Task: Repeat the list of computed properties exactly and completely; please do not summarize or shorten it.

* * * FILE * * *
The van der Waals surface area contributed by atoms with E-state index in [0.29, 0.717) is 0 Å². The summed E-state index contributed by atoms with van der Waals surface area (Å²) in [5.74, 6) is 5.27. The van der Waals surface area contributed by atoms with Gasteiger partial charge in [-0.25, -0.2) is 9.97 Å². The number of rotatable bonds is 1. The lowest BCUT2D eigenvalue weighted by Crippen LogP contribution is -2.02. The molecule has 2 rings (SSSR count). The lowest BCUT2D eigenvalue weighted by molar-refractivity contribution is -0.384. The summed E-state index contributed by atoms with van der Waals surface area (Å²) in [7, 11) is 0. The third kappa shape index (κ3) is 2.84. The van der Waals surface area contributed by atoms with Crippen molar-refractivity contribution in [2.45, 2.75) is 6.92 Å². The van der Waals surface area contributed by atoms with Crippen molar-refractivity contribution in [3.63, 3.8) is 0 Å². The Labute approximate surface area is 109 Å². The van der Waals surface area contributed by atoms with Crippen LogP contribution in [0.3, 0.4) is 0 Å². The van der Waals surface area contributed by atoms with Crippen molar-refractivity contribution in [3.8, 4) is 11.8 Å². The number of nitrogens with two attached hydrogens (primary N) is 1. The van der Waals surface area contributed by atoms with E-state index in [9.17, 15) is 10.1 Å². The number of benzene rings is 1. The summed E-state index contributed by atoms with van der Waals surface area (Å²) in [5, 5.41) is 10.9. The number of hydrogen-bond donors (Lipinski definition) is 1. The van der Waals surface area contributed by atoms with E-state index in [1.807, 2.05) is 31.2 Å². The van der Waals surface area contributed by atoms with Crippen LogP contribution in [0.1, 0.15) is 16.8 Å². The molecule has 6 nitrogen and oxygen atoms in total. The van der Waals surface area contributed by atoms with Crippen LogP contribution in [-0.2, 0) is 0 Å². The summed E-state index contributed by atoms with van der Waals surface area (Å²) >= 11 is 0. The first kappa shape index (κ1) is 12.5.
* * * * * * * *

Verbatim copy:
The van der Waals surface area contributed by atoms with E-state index in [0.29, 0.717) is 0 Å². The summed E-state index contributed by atoms with van der Waals surface area (Å²) in [5.74, 6) is 5.27. The van der Waals surface area contributed by atoms with Gasteiger partial charge in [-0.25, -0.2) is 9.97 Å². The number of rotatable bonds is 1. The lowest BCUT2D eigenvalue weighted by Crippen LogP contribution is -2.02. The molecule has 2 rings (SSSR count). The lowest BCUT2D eigenvalue weighted by molar-refractivity contribution is -0.384. The summed E-state index contributed by atoms with van der Waals surface area (Å²) in [7, 11) is 0. The third kappa shape index (κ3) is 2.84. The van der Waals surface area contributed by atoms with Crippen molar-refractivity contribution in [2.45, 2.75) is 6.92 Å². The van der Waals surface area contributed by atoms with Crippen molar-refractivity contribution in [3.63, 3.8) is 0 Å². The Labute approximate surface area is 109 Å². The van der Waals surface area contributed by atoms with Crippen LogP contribution in [0.3, 0.4) is 0 Å². The van der Waals surface area contributed by atoms with Crippen molar-refractivity contribution in [3.8, 4) is 11.8 Å². The number of nitrogens with two attached hydrogens (primary N) is 1. The van der Waals surface area contributed by atoms with E-state index in [9.17, 15) is 10.1 Å². The number of benzene rings is 1. The summed E-state index contributed by atoms with van der Waals surface area (Å²) in [5, 5.41) is 10.9. The number of hydrogen-bond donors (Lipinski definition) is 1. The van der Waals surface area contributed by atoms with E-state index in [1.807, 2.05) is 31.2 Å². The van der Waals surface area contributed by atoms with Crippen LogP contribution in [0.1, 0.15) is 16.8 Å². The molecule has 6 nitrogen and oxygen atoms in total. The van der Waals surface area contributed by atoms with Crippen LogP contribution in [-0.2, 0) is 0 Å². The summed E-state index contributed by atoms with van der Waals surface area (Å²) >= 11 is 0. The first kappa shape index (κ1) is 12.5.